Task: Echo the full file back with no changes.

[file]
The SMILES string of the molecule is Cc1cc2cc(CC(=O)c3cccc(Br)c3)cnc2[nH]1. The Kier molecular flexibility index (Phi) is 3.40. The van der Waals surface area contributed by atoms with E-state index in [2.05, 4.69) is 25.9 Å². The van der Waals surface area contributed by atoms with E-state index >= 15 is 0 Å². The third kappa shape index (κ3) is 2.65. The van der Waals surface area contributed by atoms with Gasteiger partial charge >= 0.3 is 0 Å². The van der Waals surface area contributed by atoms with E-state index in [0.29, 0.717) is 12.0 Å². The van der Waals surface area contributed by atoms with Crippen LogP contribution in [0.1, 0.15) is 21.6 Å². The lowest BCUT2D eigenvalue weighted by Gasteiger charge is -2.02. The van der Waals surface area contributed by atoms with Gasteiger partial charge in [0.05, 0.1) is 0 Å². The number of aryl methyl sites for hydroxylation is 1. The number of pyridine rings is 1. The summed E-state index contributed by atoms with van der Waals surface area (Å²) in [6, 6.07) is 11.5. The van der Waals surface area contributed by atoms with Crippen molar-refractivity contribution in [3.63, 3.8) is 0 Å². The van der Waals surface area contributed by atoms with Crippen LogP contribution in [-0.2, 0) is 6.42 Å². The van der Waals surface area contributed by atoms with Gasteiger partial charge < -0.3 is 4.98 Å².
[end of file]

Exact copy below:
The SMILES string of the molecule is Cc1cc2cc(CC(=O)c3cccc(Br)c3)cnc2[nH]1. The Kier molecular flexibility index (Phi) is 3.40. The van der Waals surface area contributed by atoms with E-state index in [2.05, 4.69) is 25.9 Å². The van der Waals surface area contributed by atoms with E-state index >= 15 is 0 Å². The third kappa shape index (κ3) is 2.65. The van der Waals surface area contributed by atoms with Gasteiger partial charge >= 0.3 is 0 Å². The van der Waals surface area contributed by atoms with E-state index in [0.29, 0.717) is 12.0 Å². The van der Waals surface area contributed by atoms with Crippen LogP contribution in [0.1, 0.15) is 21.6 Å². The lowest BCUT2D eigenvalue weighted by Gasteiger charge is -2.02. The van der Waals surface area contributed by atoms with Gasteiger partial charge in [0.05, 0.1) is 0 Å². The number of aryl methyl sites for hydroxylation is 1. The number of pyridine rings is 1. The summed E-state index contributed by atoms with van der Waals surface area (Å²) in [6, 6.07) is 11.5. The van der Waals surface area contributed by atoms with Crippen molar-refractivity contribution in [3.63, 3.8) is 0 Å². The van der Waals surface area contributed by atoms with Crippen LogP contribution in [-0.2, 0) is 6.42 Å². The van der Waals surface area contributed by atoms with Gasteiger partial charge < -0.3 is 4.98 Å².